General

Understanding the 9 Classes of Dangerous Goods

The term “dangerous goods” is used to describe substances that pose risks to the safety of people and the community. They’re divided into 9 classes, which are listed in this article. Read on to learn some examples under each category.

1 – Explosives

Substances that can cause even a tiny explosion are categorized under Class 1. They can be solid, liquid, or gas that can spark or detonate after a slight chemical reaction. Some examples include pyrotechnic devices, fireworks, and gunpowder.

2 – Gases

Class 2 covers all types of gases, including natural, compressed, dissolved, and liquefied ones. They’re usually loaded into small and air-tight metal tanks that are carefully placed in crates or larger containers. Some of them may cause an explosion, while others may be poisonous when inhaled.

3 – Flammable Liquids

Under Class 3 are liquid substances that can ignite when exposed to a temperature of 140 degrees F. They include gasoline, petroleum, ethanol, methanol, and large quantities of acetone, perfume, and paint. Usually, they’re loaded into air-tight trucks and tanks.

4 – Flammable Solids

Class 4 is comprised of solid substances that may cause spontaneous combustion or release flammable gases upon contact with water. Some examples include alkali metals and powdered chemicals, like sulfur and phosphorous.

5 – Oxidizing Substances and Organic Peroxides

Substances in this category can release huge quantities of oxygen, which is a highly flammable gas. They also include materials that can cause dangerous chemical reactions and damage a person’s eyes. Hydrogen peroxide and ammonium nitrate fertilizers are just a few examples.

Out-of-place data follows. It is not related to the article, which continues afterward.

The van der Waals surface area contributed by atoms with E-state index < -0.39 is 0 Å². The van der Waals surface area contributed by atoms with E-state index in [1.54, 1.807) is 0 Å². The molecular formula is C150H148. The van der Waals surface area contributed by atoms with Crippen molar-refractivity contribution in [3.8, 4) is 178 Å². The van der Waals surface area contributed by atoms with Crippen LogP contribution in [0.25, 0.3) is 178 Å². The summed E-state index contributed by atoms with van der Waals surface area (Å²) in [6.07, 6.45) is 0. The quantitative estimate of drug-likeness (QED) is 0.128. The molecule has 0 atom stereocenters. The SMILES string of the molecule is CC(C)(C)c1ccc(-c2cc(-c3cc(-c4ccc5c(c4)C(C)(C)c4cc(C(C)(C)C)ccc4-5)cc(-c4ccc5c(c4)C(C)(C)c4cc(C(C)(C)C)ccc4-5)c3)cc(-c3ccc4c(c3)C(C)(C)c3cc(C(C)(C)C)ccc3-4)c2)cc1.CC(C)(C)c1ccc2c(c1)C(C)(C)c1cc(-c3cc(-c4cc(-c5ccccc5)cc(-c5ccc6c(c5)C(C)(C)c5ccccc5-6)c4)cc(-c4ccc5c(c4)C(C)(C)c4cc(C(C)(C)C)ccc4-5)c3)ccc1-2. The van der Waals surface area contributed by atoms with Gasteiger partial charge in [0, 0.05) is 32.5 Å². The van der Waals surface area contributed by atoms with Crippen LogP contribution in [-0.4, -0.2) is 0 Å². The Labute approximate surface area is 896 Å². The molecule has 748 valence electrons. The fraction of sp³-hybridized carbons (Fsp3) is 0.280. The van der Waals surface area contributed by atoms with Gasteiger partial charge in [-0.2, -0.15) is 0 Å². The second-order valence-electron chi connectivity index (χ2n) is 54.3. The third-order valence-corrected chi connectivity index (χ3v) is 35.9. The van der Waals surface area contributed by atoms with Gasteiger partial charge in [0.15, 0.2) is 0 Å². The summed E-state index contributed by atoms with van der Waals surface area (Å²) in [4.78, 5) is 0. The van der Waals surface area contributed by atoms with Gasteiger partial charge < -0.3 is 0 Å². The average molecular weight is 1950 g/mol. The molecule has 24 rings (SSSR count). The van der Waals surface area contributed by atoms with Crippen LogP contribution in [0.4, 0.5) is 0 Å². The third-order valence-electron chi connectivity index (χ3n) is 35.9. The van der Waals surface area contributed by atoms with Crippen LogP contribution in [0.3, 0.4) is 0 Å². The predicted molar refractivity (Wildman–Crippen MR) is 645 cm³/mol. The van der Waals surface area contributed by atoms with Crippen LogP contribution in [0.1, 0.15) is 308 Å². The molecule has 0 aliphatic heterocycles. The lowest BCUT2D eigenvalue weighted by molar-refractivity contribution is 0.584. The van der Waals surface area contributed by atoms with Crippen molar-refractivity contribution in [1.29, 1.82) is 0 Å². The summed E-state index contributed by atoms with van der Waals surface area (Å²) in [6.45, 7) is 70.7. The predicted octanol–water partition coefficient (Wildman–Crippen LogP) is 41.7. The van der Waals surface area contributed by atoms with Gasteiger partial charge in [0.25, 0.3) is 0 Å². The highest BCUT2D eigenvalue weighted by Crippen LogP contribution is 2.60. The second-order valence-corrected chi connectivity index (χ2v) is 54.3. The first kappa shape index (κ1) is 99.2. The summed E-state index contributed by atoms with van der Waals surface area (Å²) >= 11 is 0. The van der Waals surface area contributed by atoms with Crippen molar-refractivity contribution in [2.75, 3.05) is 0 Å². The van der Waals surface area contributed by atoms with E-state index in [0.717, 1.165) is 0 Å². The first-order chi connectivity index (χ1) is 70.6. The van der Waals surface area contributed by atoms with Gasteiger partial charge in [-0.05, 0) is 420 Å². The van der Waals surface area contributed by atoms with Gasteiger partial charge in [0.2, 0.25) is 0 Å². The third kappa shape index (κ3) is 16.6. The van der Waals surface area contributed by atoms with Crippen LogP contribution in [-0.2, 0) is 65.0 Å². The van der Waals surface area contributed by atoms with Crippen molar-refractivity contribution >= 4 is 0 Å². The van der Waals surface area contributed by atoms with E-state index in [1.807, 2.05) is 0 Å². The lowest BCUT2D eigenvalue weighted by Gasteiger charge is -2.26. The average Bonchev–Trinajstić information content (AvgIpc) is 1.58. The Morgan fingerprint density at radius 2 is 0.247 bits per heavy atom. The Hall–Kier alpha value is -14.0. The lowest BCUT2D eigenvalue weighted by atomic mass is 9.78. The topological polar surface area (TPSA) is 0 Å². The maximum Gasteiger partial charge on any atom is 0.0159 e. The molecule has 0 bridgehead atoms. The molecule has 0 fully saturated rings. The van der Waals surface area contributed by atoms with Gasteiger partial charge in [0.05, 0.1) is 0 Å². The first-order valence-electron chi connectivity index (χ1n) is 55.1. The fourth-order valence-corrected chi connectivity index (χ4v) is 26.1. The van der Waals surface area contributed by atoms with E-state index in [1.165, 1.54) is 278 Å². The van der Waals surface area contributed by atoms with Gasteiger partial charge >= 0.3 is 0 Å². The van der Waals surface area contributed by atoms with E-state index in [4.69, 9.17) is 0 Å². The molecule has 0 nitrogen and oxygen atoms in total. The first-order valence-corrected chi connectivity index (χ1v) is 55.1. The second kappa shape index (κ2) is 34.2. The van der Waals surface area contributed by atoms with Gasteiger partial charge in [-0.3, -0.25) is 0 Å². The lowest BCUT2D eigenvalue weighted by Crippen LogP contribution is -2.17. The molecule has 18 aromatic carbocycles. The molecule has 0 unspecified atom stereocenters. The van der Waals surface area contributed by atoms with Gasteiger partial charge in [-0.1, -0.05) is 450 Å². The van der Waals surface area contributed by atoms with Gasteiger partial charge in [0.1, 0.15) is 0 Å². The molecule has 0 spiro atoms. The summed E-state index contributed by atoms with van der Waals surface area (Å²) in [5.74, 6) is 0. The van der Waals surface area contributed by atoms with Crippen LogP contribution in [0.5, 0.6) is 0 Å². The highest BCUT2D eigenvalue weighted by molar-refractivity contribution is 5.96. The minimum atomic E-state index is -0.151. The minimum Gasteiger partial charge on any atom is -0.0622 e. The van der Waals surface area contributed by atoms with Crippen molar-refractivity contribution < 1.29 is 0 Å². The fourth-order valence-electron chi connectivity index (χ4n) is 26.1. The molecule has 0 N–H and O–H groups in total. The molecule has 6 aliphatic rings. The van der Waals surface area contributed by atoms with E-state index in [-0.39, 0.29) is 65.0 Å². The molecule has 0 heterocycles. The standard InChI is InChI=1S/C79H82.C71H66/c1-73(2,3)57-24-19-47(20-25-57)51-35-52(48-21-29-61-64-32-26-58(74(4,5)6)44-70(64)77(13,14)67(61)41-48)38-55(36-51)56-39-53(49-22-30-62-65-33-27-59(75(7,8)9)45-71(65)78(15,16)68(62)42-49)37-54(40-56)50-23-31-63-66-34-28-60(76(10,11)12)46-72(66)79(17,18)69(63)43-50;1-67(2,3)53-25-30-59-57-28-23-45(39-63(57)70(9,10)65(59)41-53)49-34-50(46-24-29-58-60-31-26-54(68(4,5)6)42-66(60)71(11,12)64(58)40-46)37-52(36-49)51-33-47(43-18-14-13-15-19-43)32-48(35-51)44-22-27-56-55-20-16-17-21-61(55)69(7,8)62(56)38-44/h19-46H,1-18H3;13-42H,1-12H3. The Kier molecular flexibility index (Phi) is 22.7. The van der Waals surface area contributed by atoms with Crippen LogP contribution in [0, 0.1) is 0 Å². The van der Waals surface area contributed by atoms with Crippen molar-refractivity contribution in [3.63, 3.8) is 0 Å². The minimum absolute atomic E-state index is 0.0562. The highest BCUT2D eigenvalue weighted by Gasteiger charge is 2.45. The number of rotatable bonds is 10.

6 – Toxic or Infectious Substances

Class 6 covers goods that can endange a person’s health due to exposure to poison or live bacteria. These include clinical wastes, pesticides, and lead compounds.

7 – Radioactive Materials

Radioactive materials contain unstable atoms that can cause problems with a person’s health and the environment. They include products with a high amount of uranium and some types of industrial wastes and medical substances. Since they’re quite hazardous, they’re loaded into air-tight containers with a clear label before they’re transported.

8 – Corrosives

Substances that induce corrosion, such as battery fluids and other types of acids, are under Class 8. They’re extremely dangerous since they can cause rapid decay of metals and plastic. Also, they can result in irritation when they touch the skin.

9 – Miscellaneous

This covers anything that doesn’t fall under the other 8 classes. Asbestos, some genetically modified organisms (GMOs), and even sharp devices, like chainsaws and knives, fall under this broad category.

Although they’re dangerous, most of them are still needed for the business operations of some companies. These firms often rent orpurchase a modular building in NYC for the delivery and receipt of the hazardous materials they need.

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